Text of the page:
- Joint movement
- Teeth, ears, and eyes
After you bring your pet home, it is important to implement the rules of the house right away. Introducing your pet to obedience training can strengthen the bond between owner and pet and provides a level of expectation for your pet. One of the most important obedience training regimens to begin is 'potty-training', so pets have an understanding of where they should relieve themselves. Both male and female animals urinate to mark their territory, so bathroom training is essential. Remember that when training, you have to be consistent with training regimens, and communicate in a way that your pet understands.
What pets can be trained? Nearly any pet can be trained when given enough attention, patience, and time. Some trainable pets include:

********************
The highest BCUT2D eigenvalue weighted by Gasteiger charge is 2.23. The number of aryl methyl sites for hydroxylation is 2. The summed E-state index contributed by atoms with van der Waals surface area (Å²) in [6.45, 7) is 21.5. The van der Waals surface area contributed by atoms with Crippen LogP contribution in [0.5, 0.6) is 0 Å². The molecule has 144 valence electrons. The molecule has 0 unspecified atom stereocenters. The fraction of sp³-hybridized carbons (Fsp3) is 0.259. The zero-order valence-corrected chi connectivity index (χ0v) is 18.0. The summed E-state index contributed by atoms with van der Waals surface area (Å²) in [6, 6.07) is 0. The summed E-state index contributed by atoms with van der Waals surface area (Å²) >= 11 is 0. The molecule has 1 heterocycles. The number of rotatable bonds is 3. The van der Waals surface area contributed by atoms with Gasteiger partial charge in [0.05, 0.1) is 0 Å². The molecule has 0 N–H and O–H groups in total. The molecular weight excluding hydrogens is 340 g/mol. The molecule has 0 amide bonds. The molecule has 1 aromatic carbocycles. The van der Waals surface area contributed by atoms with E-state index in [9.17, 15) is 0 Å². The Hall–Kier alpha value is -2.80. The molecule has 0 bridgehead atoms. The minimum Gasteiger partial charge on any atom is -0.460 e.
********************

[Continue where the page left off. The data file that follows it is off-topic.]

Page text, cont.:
- Litter box training a cat is one of the simplest things to teach a pet. Once you show your cat where the box is, gently scrape its paw in the litter, informing the cat that they are allowed to dig; this will peak their interest, as they prefer to bury their waste. Start by limiting your cat to the litter box area, closing off other rooms of the home. After your cat begins to use it faithfully, gradually give the cat more space away from the litter box. If your cat has an accident outside of the box, check to make sure the box is clean. Cats are very meticulous and prefer clean spaces; if the litter box is too dirty, your cat may start relieving themselves just outside of it. Bunnies can also be litter box trained using a method similar to cat training. After you bring your bunny home, pay attention to where they use the restroom. Like cats, they prefer to have clean living spaces and will relieve themselves in a similar location each time. After their spot is defined, place a litter box over it filled with rabbit-specific litter. The rabbit should gradually begin using the box.